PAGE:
Geopolitical Diary: Islamic Republic Destabilizing From Within?
4 MINS READJun 16, 2009 | 02:35 GMT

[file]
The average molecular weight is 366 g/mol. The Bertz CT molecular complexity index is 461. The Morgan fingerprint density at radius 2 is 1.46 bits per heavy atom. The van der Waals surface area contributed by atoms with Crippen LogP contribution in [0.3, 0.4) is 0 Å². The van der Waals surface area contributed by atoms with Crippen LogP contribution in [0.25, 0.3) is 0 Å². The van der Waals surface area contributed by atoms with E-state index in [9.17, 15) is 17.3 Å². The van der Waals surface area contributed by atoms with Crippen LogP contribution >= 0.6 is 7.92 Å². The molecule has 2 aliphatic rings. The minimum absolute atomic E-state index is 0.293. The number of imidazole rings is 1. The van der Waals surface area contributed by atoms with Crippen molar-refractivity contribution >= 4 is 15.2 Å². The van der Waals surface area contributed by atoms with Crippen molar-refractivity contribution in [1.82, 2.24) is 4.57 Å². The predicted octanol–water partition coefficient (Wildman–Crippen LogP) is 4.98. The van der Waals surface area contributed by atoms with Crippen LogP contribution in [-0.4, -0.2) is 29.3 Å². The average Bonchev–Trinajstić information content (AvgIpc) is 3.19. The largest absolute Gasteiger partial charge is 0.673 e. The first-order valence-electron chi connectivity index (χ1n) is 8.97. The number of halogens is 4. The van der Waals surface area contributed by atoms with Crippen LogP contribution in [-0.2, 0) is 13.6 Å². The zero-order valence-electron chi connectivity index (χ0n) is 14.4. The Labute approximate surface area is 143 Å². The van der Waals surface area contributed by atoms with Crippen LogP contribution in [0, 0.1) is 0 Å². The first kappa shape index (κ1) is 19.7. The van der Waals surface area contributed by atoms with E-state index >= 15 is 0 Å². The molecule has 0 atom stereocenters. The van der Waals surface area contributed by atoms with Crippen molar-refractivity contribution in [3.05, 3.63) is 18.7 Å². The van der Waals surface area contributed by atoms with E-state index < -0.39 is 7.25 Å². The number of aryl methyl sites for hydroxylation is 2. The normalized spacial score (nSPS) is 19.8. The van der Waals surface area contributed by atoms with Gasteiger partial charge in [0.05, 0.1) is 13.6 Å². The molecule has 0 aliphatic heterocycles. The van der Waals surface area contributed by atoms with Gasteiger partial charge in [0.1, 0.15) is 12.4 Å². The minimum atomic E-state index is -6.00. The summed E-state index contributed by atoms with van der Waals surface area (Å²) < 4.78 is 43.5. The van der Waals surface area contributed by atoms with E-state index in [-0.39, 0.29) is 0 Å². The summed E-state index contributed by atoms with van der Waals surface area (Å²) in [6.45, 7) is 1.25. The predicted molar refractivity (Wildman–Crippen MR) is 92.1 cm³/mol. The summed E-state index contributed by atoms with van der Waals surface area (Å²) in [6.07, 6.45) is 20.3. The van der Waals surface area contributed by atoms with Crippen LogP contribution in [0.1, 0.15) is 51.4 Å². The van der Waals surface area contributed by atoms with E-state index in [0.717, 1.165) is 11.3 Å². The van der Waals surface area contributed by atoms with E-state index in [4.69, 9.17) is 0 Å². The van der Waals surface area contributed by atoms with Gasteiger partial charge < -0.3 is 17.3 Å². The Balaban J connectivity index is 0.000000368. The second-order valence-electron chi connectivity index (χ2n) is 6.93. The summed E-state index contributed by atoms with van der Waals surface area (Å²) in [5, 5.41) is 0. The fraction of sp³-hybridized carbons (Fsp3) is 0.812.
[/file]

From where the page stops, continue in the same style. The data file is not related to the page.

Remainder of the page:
Hundreds of thousands of demonstrators took to the streets in Tehran on Monday to protest results of the June 12 election, which returned President Mahmoud Ahmadinejad to office. State broadcasters reported that seven people were killed in shooting that erupted after the Basij militia opened fire on protesters, who hurled rocks at a Basij compound near the main protest. The protests have now spread beyond Tehran to several other cities. Clearly, the situation on the streets has escalated exponentially since the initial weekend protests in Tehran, when the number of demonstrators was much lower. Violent clashes between security forces and protesters are likely to lead to greater unrest in the days ahead; such events tend to feed off one another and build in intensity. The last time Iran experienced so great a level of unrest was during the 1979 revolution, which brought the current regime to power. Consequently, questions are being raised about the stability of the Islamic Republic. These questions are not being raised only by outside observers. In fact, we are told that the most powerful figures within the clerical establishment — including the second most powerful cleric, Ali Akbar Hashemi Rafsanjani — have warned Supreme Leader Ayatollah Ali Khamenei that the situation could metastasize and lead to the collapse of the regime unless election results are annulled and a fresh vote ordered. Rafsanjani is joined by many other powerful conservatives, who are working behind the scenes to steer the country away from what appears to be an increasingly explosive situation. Rafsanjani and those who agree with him are obviously concerned about the almost unprecedented unrest on the streets and the possibility that it could destabilize the regime from within. But the radical advice of these conservatives to the Supreme Leader is being driven by the threat to their own political interests that comes not from the public, but from Ahmadinejad and his allies — who would like to use their election win to set the stage for an eventual purge of Rafsanjani and those like him. In other words, Ahmadinejad's enemies within the system would like to use the current crisis to launch a preemptive strike and neutralize the threat they face from his re-election. Khamenei, who has long acted as the ultimate arbiter between factions in Tehran, is therefore in the biggest quandary of his political career. He does not want to see the Islamic Republic collapse on his watch. But he has little room to maneuver: He can neither contain the unrest in the streets without a brutal crackdown that could radicalize both the opposition and key government factions, nor can he move easily toward a fresh vote. Ahmadinejad and his allies will not back down after winning what was, ostensibly, a landslide election in their favor. While many compelling arguments have been made about the improbability of Ahmadinejad winning the election by several million votes, there is insufficient empirical evidence to support the claim of fraud. Foul play on such a large scale would not be possible without the involvement of a very large number of people. Furthermore, requests for the kind of data that could corroborate such fraud have been ignored. Iran’s powerful Guardians Council, which must certify the election results, has begun a probe into the matter, and therefore it is quite possible that in the next several days such evidence may emerge. But what is stunning is how, thus far, there have been no leaks to the press on the details of the alleged vote tampering. So long as there is no clear evidence of wrongdoing, Ahmadinejad’s opponents cannot make a convincing case against his government. At this stage, it is difficult to predict the trajectory of events — but this election has clearly resulted in a breach within the Islamic Republic that could prove difficult to mend, regardless of the outcome of the clash between the president and his opponents. Until Friday's vote, Iran had proven quite resilient — weathering a devastating eight-year war, decades of international sanctions, multiple rebel groups, and a long confrontation with the United States. In the last four days, the regime has found that the greatest threat to its existence comes from within.